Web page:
You’ll need to create an automated report that pulls the “Hostname”, “Page” and “Page Title” fields, build rule-based classifications or groups, and then create a new tab with the above table. This requires more back-end building in Google Sheets, but with a bit of know-how and creative thinking you can set up a back-end solution for all your dashboards, that’s easier to maintain (arguably) than a case inside Data Studio.
Trick #2: Data Sources and Filters Levels
When you first open a new Data Studio report, it asks you to connect to your data source of choice, be it Google Analytics, Excel, BigQuery, or whatnot, and then DS automatically creates the first visual in the form of a table. Since this is the default method of Data Studio we often just carry along and continue to add elements and visuals, manually connecting each one to our data source. HOLD ON! Manually connect each one? What am I? A peasant?! Stop this nonsense and start working with report level or page level data source. By setting your data source to report level, all elements and visuals in that report are controlled from a single location, which makes life a lot easier for you.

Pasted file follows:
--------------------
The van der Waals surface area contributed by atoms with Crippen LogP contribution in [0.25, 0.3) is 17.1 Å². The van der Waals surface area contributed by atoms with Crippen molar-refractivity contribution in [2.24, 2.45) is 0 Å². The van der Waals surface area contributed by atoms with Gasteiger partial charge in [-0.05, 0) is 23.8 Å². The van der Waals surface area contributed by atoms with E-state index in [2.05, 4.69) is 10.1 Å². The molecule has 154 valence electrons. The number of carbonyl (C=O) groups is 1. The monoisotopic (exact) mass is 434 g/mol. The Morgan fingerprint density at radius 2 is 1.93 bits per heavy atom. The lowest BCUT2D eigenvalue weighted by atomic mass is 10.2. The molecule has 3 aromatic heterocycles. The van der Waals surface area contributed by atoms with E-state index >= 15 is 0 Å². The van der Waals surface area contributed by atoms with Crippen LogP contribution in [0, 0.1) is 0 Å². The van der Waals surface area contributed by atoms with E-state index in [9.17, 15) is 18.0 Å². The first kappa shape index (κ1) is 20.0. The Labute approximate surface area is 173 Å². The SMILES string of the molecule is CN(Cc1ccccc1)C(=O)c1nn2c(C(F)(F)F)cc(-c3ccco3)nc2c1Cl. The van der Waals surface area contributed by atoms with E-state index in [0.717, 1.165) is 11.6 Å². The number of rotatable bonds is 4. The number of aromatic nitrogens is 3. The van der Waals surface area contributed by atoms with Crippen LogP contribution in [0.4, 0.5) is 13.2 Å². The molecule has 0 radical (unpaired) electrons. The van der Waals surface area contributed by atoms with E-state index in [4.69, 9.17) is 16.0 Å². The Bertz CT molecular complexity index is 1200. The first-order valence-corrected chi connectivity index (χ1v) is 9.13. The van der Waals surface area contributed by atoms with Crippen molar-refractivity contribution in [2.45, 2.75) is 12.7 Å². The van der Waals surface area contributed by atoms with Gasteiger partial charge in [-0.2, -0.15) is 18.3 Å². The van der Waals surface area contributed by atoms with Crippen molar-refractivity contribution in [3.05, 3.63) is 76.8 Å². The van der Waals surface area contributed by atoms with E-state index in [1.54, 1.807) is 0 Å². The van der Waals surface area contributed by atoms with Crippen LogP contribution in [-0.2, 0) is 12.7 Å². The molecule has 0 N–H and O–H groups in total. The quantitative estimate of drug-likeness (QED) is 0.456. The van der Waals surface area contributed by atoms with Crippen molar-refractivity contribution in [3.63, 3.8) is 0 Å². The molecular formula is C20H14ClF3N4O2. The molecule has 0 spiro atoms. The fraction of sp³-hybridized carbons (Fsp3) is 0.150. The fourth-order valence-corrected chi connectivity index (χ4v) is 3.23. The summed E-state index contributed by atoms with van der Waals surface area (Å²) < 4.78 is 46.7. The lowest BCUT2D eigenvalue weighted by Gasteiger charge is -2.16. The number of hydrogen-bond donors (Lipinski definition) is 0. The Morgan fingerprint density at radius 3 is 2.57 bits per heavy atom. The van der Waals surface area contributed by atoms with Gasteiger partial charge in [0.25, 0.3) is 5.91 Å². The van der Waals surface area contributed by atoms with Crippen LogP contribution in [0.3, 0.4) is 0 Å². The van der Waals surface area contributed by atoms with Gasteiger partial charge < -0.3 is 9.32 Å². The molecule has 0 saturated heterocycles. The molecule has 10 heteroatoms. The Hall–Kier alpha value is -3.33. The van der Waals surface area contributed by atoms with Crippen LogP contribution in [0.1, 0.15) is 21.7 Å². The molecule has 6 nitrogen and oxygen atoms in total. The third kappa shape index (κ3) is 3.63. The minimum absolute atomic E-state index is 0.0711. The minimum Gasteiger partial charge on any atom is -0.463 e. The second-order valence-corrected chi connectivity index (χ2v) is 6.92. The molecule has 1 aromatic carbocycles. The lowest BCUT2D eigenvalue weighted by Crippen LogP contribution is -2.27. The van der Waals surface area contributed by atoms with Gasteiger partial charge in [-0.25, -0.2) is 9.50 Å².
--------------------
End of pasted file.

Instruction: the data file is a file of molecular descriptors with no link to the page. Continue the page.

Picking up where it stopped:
When in “Edit” mode go to “File”->”Report Setting”, then a panel will open on the right with a field for your “Data Source”, simply select one and there you have it.
If you have many pages and you want to choose a different source to each one, then go to “Page”->”Page Setting” and choose a source for each page.
The same is true for filters – If you have a master filter that’s applicable to the entire report or page, simply apply it via the same functions in the admin (it just below the data source sections).
BUT WAIT! What if I have 5 elements with data source A and 2 elements with data source B? Or if I need to apply a specific filter to my graph that doesn’t match the one I’ve set to the entire report? Don’t worry, Data Studio have you covered. In this case set source A on a page or report level, and then go to the specific element(s) you need and manually change the data source in there. In the case of filters, when choosing the element you want, and the “data” tab, scroll way down to the filters section and deactivate the “inherit filters” and then add the filter you need.